One of the important parts of ISO 9001:2015 can be categorised as one word - communication.
We can never be sure that our messages are understood, even when dealing with work colleagues, so think how much harder it is when we talk to other organisations or the general public. The major assumption underlying this session is that all organisations and individuals need to communicate: to impart or exchange information in a meaningful, timely and clear way.
You will no doubt agree that communication is not straightforward. How can you tell whether your understanding matches what was intended? If will depend on a number of factors: the message, the vehicle and the type of person you are.
The vehicle or channel that is used to communicate might affect your interpretation of the message. For example, you may expect a suit to be more expensive if it is advertised in an exclusive magazine rather than in a widely distributed newspaper. An experiment a few years ago proved this.
Customers were asked to estimate the price of the same dress advertised in two different magazines. Those who were shown the advertisement in an exclusive magazine priced the dress at about 25 per cent more than those who saw it in the lower-priced, less exclusive one.
The situation in which a message is sent or received will have an effect as well. While this paragraph may have been written in a sunny study with a view of trees outside the window, you may be reading it on a commuter train after an exhausting day at work: the writer’s attention was focused on the message, your attention may be distracted by the ticket inspector or the headlines in your neighbour's newspaper.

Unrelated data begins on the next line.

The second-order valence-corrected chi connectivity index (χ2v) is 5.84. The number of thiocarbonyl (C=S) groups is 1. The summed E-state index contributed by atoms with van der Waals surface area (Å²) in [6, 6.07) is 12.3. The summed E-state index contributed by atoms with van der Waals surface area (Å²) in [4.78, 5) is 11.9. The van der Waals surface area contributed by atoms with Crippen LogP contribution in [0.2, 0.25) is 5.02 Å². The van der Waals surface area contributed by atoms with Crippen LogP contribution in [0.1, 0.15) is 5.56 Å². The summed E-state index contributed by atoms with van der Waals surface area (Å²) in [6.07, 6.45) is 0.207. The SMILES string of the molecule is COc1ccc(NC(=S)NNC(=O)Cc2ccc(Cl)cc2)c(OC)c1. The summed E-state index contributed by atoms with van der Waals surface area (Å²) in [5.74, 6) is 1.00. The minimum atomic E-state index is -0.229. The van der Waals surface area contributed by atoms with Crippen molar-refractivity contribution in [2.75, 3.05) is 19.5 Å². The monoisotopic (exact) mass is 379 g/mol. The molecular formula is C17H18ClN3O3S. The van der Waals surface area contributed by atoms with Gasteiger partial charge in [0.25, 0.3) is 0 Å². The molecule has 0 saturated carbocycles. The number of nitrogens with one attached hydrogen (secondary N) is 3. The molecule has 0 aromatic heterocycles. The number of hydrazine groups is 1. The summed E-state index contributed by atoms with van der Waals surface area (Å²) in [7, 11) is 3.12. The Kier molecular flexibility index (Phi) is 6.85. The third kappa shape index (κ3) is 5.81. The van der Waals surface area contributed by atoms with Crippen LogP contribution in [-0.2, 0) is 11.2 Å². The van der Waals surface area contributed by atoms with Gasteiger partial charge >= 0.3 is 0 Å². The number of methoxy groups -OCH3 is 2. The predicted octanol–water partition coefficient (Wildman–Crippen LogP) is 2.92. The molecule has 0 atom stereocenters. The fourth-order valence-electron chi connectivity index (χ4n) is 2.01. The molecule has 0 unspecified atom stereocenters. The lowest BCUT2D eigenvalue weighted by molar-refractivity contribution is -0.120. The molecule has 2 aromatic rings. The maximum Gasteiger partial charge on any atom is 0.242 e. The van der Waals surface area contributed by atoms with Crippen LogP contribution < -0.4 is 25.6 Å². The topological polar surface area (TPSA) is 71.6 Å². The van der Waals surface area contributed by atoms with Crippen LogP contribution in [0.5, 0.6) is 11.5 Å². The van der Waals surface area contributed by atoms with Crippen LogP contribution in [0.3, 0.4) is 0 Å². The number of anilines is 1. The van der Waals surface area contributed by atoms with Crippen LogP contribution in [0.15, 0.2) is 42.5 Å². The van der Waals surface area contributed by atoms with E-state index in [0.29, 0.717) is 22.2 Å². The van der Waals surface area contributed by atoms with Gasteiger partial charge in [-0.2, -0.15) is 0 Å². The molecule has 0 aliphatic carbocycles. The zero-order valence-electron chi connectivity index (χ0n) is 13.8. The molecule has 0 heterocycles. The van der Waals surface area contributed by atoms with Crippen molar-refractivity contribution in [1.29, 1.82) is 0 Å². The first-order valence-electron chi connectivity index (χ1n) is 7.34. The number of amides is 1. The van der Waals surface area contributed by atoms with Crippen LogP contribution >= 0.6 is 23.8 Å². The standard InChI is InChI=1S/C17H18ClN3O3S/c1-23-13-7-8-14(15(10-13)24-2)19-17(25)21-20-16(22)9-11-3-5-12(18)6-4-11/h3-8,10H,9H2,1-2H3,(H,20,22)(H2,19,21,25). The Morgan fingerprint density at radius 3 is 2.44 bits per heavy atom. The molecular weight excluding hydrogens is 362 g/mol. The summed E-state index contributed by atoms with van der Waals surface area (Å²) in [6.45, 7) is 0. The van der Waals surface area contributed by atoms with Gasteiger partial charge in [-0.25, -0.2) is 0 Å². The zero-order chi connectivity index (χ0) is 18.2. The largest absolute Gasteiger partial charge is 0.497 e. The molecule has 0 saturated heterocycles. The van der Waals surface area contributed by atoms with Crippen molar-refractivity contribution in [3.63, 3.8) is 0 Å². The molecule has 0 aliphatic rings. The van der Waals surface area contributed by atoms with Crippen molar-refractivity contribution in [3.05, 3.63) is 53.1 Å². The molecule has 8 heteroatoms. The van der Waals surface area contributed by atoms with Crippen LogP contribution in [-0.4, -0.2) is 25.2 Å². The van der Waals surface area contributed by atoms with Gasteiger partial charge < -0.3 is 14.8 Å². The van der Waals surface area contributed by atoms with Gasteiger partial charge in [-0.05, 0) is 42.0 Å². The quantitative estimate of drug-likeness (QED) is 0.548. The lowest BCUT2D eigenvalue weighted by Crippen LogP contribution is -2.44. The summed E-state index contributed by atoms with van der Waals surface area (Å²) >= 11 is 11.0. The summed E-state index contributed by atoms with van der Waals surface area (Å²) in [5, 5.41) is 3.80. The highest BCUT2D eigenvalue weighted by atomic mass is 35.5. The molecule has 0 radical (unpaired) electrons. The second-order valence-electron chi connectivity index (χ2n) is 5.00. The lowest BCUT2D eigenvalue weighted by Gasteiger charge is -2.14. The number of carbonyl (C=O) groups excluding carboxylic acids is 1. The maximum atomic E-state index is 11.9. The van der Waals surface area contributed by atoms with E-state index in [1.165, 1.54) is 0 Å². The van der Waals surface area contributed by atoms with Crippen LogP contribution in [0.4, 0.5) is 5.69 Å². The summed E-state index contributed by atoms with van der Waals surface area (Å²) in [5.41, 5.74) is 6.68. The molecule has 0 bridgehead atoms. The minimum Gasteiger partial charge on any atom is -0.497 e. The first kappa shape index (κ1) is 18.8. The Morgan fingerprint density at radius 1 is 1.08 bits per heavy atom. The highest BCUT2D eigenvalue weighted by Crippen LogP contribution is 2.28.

What we are beginning to describe here is the classic model of communication.
All messages have a sender and a receiver. The sender seeks to transmit the message in such a way that the receiver understands it and acts on it as the sender intended. The sender, therefore, needs to encode the message and send it via a vehicle (the medium of transmission, or channel) so that it can be decoded by the receiver. The aim is for the message ‘as sent’ to be the same as the message ‘as received’, although in practice there will be a lot of noise and distortion.
The way a sender encodes a message depends on the content of the message, the abilities and mood of the sender, and the assumptions the sender makes about the receiver.
The message may be conveyed using a communication vehicle such as television, the newspaper, radio, e-mail, the Internet and so on. The communication vehicle itself may be carrying lots of other messages - for example advice, information, advertising - much of which will be background noise.
The audience will have to decode the message, and whether they do so will depend not only on their abilities but also on the amount of noise surrounding the message. We would expect some response from the audience once they have decoded the message: an expression of satisfaction, a purchase, or a request for more information.
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